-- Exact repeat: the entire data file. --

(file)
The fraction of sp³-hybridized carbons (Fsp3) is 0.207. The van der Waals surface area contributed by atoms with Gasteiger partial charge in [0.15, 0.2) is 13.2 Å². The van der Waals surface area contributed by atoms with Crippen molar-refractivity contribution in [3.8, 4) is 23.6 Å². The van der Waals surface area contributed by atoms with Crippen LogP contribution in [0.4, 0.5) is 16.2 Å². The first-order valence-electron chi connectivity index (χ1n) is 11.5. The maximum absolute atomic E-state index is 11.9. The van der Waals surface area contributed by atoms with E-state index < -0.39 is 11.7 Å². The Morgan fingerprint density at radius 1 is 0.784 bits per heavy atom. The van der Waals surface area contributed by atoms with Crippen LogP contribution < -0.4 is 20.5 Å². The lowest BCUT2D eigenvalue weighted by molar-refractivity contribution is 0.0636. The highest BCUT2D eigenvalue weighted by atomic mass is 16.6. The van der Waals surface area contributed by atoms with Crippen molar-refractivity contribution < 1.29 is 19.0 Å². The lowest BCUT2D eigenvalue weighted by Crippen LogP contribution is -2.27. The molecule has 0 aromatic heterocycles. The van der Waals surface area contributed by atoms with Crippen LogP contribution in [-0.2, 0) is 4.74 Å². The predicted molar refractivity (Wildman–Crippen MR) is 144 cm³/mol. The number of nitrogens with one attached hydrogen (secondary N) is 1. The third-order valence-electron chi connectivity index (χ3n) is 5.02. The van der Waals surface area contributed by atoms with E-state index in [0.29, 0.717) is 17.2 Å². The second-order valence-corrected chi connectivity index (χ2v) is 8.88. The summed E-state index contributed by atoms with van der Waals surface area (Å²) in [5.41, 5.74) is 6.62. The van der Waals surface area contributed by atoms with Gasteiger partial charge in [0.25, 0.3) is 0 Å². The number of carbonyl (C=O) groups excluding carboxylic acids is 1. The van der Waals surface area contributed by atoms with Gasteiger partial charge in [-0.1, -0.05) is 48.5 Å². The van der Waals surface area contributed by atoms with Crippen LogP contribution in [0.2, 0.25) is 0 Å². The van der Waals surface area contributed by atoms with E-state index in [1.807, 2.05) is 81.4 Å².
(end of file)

The fraction of sp³-hybridized carbons (Fsp3) is 0.207. The van der Waals surface area contributed by atoms with Gasteiger partial charge in [0.15, 0.2) is 13.2 Å². The van der Waals surface area contributed by atoms with Crippen molar-refractivity contribution in [3.8, 4) is 23.6 Å². The van der Waals surface area contributed by atoms with Crippen LogP contribution in [0.4, 0.5) is 16.2 Å². The first-order valence-electron chi connectivity index (χ1n) is 11.5. The maximum absolute atomic E-state index is 11.9. The van der Waals surface area contributed by atoms with E-state index < -0.39 is 11.7 Å². The Morgan fingerprint density at radius 1 is 0.784 bits per heavy atom. The van der Waals surface area contributed by atoms with Crippen LogP contribution < -0.4 is 20.5 Å². The lowest BCUT2D eigenvalue weighted by molar-refractivity contribution is 0.0636. The highest BCUT2D eigenvalue weighted by atomic mass is 16.6. The van der Waals surface area contributed by atoms with Crippen molar-refractivity contribution < 1.29 is 19.0 Å². The lowest BCUT2D eigenvalue weighted by Crippen LogP contribution is -2.27. The molecule has 0 aromatic heterocycles. The van der Waals surface area contributed by atoms with Crippen LogP contribution in [-0.2, 0) is 4.74 Å². The predicted molar refractivity (Wildman–Crippen MR) is 144 cm³/mol. The number of nitrogens with one attached hydrogen (secondary N) is 1. The third-order valence-electron chi connectivity index (χ3n) is 5.02. The van der Waals surface area contributed by atoms with E-state index in [0.29, 0.717) is 17.2 Å². The second-order valence-corrected chi connectivity index (χ2v) is 8.88. The summed E-state index contributed by atoms with van der Waals surface area (Å²) in [5.41, 5.74) is 6.62. The van der Waals surface area contributed by atoms with Gasteiger partial charge in [0.25, 0.3) is 0 Å². The number of carbonyl (C=O) groups excluding carboxylic acids is 1. The van der Waals surface area contributed by atoms with Gasteiger partial charge in [-0.1, -0.05) is 48.5 Å². The van der Waals surface area contributed by atoms with Crippen LogP contribution in [0.2, 0.25) is 0 Å². The van der Waals surface area contributed by atoms with E-state index in [1.807, 2.05) is 81.4 Å².